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Durand Design Doesn’t Stall
Two-place biplane has excellent visibility and handling
By Randy Dufault
July 27, 2018 - Negative stagger biplanes, where the top wing leading edge is aft of the lower leading edge, are a concept that occasionally shows up in both commercial and experimental designs. There are good reasons for the configuration. One is the good visibility the setback upper wing allows, but another is behavior in the stall.
“It is virtually unstallable,” said Jim Swatosh, EAA 1108191 of Stillwater, Minnesota, and current owner of the original Durand Mark V biplane. “This was all by design of course. When the plane goes into a climb and into a stall situation, it just drops, then raises. One wing stalls, and the other wing raises [it back up].”
Originally built by the type’s designer, William H. “Bill” Durand, Jim’s plane is the first example of the type and made its first Oshkosh appearance back in 1978.
Durand actively flew the craft for a number of years. He made plans available and, according to Jim, approximately 15 examples eventually made it into the air. A number of them continue to fly to this day.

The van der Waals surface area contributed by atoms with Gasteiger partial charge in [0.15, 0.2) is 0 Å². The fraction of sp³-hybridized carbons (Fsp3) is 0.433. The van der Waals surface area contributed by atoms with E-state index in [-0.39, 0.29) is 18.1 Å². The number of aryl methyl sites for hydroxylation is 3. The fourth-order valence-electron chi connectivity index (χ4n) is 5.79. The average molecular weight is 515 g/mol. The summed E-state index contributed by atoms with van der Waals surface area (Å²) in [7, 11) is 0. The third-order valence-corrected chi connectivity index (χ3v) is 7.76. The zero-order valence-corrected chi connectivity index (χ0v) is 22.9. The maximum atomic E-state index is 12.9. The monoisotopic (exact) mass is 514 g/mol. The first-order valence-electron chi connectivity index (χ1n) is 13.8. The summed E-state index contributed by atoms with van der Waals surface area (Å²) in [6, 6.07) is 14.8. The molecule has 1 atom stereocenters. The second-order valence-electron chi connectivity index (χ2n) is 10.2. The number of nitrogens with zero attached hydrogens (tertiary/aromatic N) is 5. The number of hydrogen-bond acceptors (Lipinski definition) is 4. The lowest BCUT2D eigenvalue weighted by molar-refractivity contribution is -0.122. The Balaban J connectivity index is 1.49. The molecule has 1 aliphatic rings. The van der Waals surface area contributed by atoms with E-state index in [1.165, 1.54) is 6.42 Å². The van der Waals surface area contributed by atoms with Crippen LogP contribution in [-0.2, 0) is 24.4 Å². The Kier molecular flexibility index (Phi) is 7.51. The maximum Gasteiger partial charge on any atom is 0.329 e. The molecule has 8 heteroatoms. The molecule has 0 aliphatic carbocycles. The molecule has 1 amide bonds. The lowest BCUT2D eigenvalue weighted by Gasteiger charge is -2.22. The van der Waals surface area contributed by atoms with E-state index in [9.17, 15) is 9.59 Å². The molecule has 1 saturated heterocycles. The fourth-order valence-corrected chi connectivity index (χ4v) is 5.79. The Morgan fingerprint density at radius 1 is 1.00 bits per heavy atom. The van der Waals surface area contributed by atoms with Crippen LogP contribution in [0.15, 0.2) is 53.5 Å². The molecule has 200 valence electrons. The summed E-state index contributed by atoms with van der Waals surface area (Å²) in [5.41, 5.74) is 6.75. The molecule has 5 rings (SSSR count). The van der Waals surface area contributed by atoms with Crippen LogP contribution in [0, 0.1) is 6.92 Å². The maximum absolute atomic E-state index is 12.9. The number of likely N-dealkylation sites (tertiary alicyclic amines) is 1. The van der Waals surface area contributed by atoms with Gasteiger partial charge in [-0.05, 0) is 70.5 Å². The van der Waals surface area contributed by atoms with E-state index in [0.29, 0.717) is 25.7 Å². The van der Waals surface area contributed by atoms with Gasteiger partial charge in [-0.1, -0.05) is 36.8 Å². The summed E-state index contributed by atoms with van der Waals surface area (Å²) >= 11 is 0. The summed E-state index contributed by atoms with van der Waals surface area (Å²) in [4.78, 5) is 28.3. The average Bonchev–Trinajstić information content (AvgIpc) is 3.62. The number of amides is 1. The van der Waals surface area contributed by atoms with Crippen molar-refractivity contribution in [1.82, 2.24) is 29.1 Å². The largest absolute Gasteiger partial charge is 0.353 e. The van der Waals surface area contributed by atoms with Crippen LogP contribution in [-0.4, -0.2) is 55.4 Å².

Jim acquired the title to the airplane and the underlying design in 2015. It had not flown for more than 30 years and did require a bit of repair to get it into the air. Since then about 40 hours have accumulated on the tach up until its visit to EAA AirVenture Oshkosh 2018.
The two-seat, all-metal biplane cruises at 130 mph while burning 8 gph in its Lycoming O-320 engine.
Roll control leverages spoilers in lieu of ailerons, allowing space for four full-span flaps.
Pilots report that the design’s handling qualities are superb, and the plane nearly flies itself.
Jim said cockpit ingress, egress, and comfort is a key feature of the Durand design. With the forward sliding canopy open, passengers and pilots simply step into the plane standing up, get situated, and sit down. The canopy rides on a set of ball bearing slides and virtually closes itself once the pilot releases a small latch.
Other comfort features include adjustable seats and a cabin air exhaust system.
Jim’s airplane includes a steerable nose wheel that provides simple handling on the ground. Tailwheel configurations are an option, and at least one builder equipped a Mark V with floats.
Jim is selling plans on his website at www.DurandMarkV.com. He just completed a full 3D rendering of the craft in SOLIDWORKS and is making that data available to prospective builders as well. He is also considering offering a kit, if there is enough demand.
The classic Durand is tied down just east of Homebuilders Headquarters.